According to him, RA 11590 mandated a 25 percent “presumptive tax” from POGO workers regardless of nationality. Under this law, it slaps POGO employees with a minimum withholding tax due of P12,500 for any taxable month. During the pandemic, POGOs brought in P32 billion in tax revenues to the Philippines last year, he noted.

As far as he sees it, Salceda explained, the unsavory reputation of POGOs were apparently due to the three interlocking problems of illegal POGOs that are not sanctioned by the PAGCor, the illegal working aliens, and unscrupulous recruiters. Therefore, the solution is to tighten the enforcement of rules involving POGOs by keeping them in specific areas so that any online gambling activities outside these POGO-specific areas are automatically considered illegal. “Ring-fence them and enforce the law. Keep them where they should be. If you’re outside POGO, you’re in flagrante delicto,” Salceda pointed out.

In a press statement issued yesterday, PAGCor chairman and chief executive officer Alejandro Tengco disclosed they have 34 approved POGO operators, 127 accredited service providers, and five special class of business process outsourcing as of current count. All of which, Tengco affirmed, have underwent “probity check,” presumably done by the state-run gaming firm with local and foreign law enforcement agencies.

Furthermore, according to Tengco, the personnel of customer relations service providers, gaming software platform providers, and live studio and streaming providers were also required to secure offshore gaming employment licenses and are now ordered to obtain police clearances.

The Philippine National Police (PNP) reported yesterday that 1,495 employees from various POGO companies have secured national police clearances from them.

From earlier “estimates” of PNP Director General Rodolfo Azurin Jr., there were about 800,000 Chinese nationals employed in various POGOs all around the Philippines. However, the PNP does not know if those 800,000 are still documented. “We suggested on undocumented cases, we wanted PAGCor to furnish us with the approved POGO operators so that we can easily crackdown and look for these Chinese nationals on TNT (tago ng tago) here in our country,” Azurin told police reporters in a press briefing last Sept. 19.?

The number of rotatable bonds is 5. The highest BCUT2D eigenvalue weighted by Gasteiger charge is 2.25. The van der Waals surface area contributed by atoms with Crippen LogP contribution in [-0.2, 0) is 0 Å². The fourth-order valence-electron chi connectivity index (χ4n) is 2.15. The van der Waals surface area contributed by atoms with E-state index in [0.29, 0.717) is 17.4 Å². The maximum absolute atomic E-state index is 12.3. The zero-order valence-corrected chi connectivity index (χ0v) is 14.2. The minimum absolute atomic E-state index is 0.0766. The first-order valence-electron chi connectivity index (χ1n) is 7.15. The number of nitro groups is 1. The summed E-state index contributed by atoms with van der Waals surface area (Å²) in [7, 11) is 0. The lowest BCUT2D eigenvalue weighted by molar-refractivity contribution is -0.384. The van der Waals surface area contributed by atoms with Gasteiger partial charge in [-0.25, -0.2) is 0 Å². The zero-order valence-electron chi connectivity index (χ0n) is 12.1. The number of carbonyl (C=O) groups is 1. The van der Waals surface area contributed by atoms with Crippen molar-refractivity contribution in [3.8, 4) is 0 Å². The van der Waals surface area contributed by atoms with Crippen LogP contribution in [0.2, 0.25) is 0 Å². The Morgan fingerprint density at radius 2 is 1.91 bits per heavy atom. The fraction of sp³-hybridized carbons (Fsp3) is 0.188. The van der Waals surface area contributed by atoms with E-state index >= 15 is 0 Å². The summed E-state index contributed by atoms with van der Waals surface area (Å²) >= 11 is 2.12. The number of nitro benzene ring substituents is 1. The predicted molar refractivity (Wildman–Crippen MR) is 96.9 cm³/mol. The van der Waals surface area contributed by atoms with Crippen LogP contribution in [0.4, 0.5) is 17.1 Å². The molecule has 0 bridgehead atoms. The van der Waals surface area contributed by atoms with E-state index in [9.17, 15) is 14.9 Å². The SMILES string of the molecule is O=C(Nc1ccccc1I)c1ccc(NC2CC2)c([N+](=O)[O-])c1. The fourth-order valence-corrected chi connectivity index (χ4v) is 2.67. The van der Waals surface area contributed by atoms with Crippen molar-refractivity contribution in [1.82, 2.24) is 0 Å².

On Sept.21, a Baptist pastor-turned politician Manila Rep. Benny Abante filed a proposed legislation under House Bill 5082: “Banning and Declaring Illegal POGOs and Operators.” One of the ways to do this is really to repeal the POGO Law, Salceda agreed. But also through the discretion of the Chief Executive to rescind existing POGO franchise contracts with PAGCor, he added.

Turning to his Jesuit education, Salceda philosophized: “It (POGO) is not a state-sponsored activity. It is an activity that is enabled and empowered because of changes in technology because of the intrinsic ambivalence of human character. Our capacity for good and the propensity for evil, which is gambling.”

In his own question-and-answer, Salceda concluded: “Therefore, what are our moral options? The moral option is to regulate and tax.”